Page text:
Senior Counsel Paul Muite said the measure is ill-thought and impractical.
“Who is importing these buses from South Africa? Closing two or three roads say Koinange & Moi adequate; closing entire CBD impractical, ill thought through,” he said.
@FrankGanda said, “Ok, so basically, what Transport ministry is telling Kenyans is not to carry your phones and/or any valuables to Nairobi CBD on Wednesday and Saturday.”
“Just like that, the Kenyan Ministry of Transport led by the clueless James Macharia has once again regurgitated policy without alternatives. If Wednesday and Saturday are car-free days, what alternative is in place? Nairobi county itself has a ban on bicycles,” @ItsMutai said.
@japheth_bor said, “Does Kenya lack engineers or professionals from physical planning who can draw a plan on how to decongest Nairobi CBD feeder roads?”
He added, “Banning matatus from accessing town on Wednesday and Saturday is a wrong decision that is reached out without proper public participation @MikeSonko.”
@Kelvn_Cash said, “I can’t wait to see pizza delivery guys running around the city like crazy magicians in Nairobi CBD.”
“As usual, the government doesn’t think things through. What does ‘leave cars at home’ mean when you allowed people to build malls where there should have been parking?” @wmnjoya said.
@EriponMEripon1 said, “James Macharia just from Slumberland, then you decided to announce to the public that Wednesday and Saturday are hawkers day. Is this really the best way of decongesting Nairobi CBD.”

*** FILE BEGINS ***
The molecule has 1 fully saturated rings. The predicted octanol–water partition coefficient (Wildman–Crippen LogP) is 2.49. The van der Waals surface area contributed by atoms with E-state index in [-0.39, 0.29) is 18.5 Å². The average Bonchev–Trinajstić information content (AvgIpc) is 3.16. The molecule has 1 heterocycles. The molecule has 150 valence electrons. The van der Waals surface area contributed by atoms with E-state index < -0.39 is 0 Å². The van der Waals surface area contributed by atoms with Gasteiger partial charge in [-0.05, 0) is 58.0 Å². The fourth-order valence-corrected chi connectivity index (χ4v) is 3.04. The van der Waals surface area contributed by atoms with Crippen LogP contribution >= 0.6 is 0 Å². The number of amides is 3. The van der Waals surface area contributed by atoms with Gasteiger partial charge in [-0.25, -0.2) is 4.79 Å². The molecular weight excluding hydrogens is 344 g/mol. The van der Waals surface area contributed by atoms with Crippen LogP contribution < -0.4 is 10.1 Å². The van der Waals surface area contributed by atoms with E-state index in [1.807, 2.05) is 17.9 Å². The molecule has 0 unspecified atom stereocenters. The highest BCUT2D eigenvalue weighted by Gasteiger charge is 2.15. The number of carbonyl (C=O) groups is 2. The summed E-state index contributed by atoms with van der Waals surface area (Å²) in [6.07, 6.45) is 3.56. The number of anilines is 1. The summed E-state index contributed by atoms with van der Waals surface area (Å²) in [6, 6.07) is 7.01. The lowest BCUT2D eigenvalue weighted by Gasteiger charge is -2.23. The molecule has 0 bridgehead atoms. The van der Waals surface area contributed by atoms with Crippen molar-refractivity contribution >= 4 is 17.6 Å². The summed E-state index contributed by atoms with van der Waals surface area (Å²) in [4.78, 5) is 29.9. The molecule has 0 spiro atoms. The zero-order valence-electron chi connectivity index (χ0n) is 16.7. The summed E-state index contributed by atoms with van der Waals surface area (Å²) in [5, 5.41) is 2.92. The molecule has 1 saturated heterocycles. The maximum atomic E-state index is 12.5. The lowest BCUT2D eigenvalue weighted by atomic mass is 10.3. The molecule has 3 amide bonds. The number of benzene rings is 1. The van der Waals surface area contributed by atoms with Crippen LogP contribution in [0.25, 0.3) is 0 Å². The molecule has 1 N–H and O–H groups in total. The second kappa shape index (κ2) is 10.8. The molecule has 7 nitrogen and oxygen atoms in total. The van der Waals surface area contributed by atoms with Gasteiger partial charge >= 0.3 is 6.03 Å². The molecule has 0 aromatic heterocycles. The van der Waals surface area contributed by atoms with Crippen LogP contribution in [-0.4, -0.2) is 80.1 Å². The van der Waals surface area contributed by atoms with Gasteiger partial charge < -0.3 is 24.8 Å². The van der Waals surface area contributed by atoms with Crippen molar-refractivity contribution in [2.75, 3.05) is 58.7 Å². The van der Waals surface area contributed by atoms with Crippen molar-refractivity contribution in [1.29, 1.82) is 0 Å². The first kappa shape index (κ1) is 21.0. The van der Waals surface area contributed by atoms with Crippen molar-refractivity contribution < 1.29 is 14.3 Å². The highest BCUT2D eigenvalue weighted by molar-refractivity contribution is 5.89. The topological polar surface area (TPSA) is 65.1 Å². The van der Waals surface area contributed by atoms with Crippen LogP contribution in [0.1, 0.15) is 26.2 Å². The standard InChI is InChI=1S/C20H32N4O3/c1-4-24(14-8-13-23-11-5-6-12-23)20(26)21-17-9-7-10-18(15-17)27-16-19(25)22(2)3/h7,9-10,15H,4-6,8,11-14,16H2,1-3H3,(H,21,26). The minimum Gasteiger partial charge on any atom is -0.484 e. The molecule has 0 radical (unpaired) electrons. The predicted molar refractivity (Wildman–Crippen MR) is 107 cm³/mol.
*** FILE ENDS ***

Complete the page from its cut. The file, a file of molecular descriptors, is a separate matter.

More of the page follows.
This is not the first time the county is planning a raft of measures to end congestion in the city. Nairobi residents were forced to work when City Hall banned matatus from the CBD on December 3, last year.
Sonko was forced to eat humble pie and lift the ban following transport chaos that followed the ban.
But he said he would not allow laziness and that Nairobians must learn to walk so as to decongest the city.
Sonko said 1km is not too much for the youth to walk to the Central Business District.
“Those who walked to the CBD because of the matatu ban in the CBD, this is just a step forward… Walking is an exercise and you will still walk. Even in Rwanda, people walk,” he said.
The first attempt to decongest the city was by former Town Clerk Philip Kisia in August 2009 under the defunct Nairobi City Council.
His efforts to clear the CBD did not, however last, for he bowed to pressure from the public service operators two months later.